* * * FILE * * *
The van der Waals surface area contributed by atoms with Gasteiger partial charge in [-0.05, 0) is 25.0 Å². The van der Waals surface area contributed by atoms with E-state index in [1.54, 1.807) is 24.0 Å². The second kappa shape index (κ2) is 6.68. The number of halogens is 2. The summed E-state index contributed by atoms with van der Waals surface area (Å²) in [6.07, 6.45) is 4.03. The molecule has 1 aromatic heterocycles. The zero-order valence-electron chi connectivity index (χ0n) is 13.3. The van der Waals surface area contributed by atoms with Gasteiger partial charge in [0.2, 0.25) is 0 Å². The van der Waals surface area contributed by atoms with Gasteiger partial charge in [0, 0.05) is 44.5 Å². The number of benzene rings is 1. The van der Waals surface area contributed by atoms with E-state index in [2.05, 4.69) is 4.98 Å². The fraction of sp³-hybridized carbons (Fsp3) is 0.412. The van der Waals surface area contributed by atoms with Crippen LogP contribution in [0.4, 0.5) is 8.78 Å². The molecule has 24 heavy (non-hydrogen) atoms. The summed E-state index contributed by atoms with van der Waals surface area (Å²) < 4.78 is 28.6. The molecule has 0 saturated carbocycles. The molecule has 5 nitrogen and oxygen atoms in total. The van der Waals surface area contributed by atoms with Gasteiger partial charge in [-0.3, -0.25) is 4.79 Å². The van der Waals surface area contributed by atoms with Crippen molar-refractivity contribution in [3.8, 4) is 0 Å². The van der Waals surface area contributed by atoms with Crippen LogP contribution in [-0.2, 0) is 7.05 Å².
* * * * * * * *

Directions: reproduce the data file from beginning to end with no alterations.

The van der Waals surface area contributed by atoms with Gasteiger partial charge in [-0.05, 0) is 25.0 Å². The van der Waals surface area contributed by atoms with E-state index in [1.54, 1.807) is 24.0 Å². The second kappa shape index (κ2) is 6.68. The number of halogens is 2. The summed E-state index contributed by atoms with van der Waals surface area (Å²) in [6.07, 6.45) is 4.03. The molecule has 1 aromatic heterocycles. The zero-order valence-electron chi connectivity index (χ0n) is 13.3. The van der Waals surface area contributed by atoms with Gasteiger partial charge in [0.2, 0.25) is 0 Å². The van der Waals surface area contributed by atoms with Gasteiger partial charge in [0, 0.05) is 44.5 Å². The number of benzene rings is 1. The van der Waals surface area contributed by atoms with E-state index in [2.05, 4.69) is 4.98 Å². The fraction of sp³-hybridized carbons (Fsp3) is 0.412. The van der Waals surface area contributed by atoms with Crippen LogP contribution in [0.4, 0.5) is 8.78 Å². The molecule has 24 heavy (non-hydrogen) atoms. The summed E-state index contributed by atoms with van der Waals surface area (Å²) < 4.78 is 28.6. The molecule has 0 saturated carbocycles. The molecule has 5 nitrogen and oxygen atoms in total. The van der Waals surface area contributed by atoms with Gasteiger partial charge in [-0.3, -0.25) is 4.79 Å². The van der Waals surface area contributed by atoms with Crippen molar-refractivity contribution in [3.8, 4) is 0 Å². The van der Waals surface area contributed by atoms with Crippen LogP contribution in [-0.2, 0) is 7.05 Å².